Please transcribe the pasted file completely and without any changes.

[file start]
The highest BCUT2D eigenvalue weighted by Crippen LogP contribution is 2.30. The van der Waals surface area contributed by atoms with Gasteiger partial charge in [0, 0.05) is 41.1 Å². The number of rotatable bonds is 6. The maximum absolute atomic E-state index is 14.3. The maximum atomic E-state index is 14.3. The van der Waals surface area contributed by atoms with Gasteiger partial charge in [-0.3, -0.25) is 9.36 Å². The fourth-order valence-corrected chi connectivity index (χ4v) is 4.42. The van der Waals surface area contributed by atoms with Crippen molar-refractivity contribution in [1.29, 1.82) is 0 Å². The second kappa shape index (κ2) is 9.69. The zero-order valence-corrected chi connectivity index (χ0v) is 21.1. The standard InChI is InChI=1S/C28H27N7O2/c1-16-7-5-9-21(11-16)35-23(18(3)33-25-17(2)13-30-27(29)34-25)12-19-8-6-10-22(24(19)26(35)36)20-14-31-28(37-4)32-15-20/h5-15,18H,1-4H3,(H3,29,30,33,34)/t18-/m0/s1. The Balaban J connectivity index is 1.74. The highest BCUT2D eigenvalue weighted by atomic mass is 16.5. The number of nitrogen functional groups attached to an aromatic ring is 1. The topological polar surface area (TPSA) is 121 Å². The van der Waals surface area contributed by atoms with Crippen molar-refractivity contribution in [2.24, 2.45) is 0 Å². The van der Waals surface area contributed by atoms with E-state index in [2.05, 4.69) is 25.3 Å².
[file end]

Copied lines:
The highest BCUT2D eigenvalue weighted by Crippen LogP contribution is 2.30. The van der Waals surface area contributed by atoms with Gasteiger partial charge in [0, 0.05) is 41.1 Å². The number of rotatable bonds is 6. The maximum absolute atomic E-state index is 14.3. The maximum atomic E-state index is 14.3. The van der Waals surface area contributed by atoms with Gasteiger partial charge in [-0.3, -0.25) is 9.36 Å². The fourth-order valence-corrected chi connectivity index (χ4v) is 4.42. The van der Waals surface area contributed by atoms with Crippen molar-refractivity contribution in [1.29, 1.82) is 0 Å². The second kappa shape index (κ2) is 9.69. The zero-order valence-corrected chi connectivity index (χ0v) is 21.1. The standard InChI is InChI=1S/C28H27N7O2/c1-16-7-5-9-21(11-16)35-23(18(3)33-25-17(2)13-30-27(29)34-25)12-19-8-6-10-22(24(19)26(35)36)20-14-31-28(37-4)32-15-20/h5-15,18H,1-4H3,(H3,29,30,33,34)/t18-/m0/s1. The Balaban J connectivity index is 1.74. The highest BCUT2D eigenvalue weighted by atomic mass is 16.5. The number of nitrogen functional groups attached to an aromatic ring is 1. The topological polar surface area (TPSA) is 121 Å². The van der Waals surface area contributed by atoms with Crippen molar-refractivity contribution in [2.24, 2.45) is 0 Å². The van der Waals surface area contributed by atoms with E-state index in [2.05, 4.69) is 25.3 Å².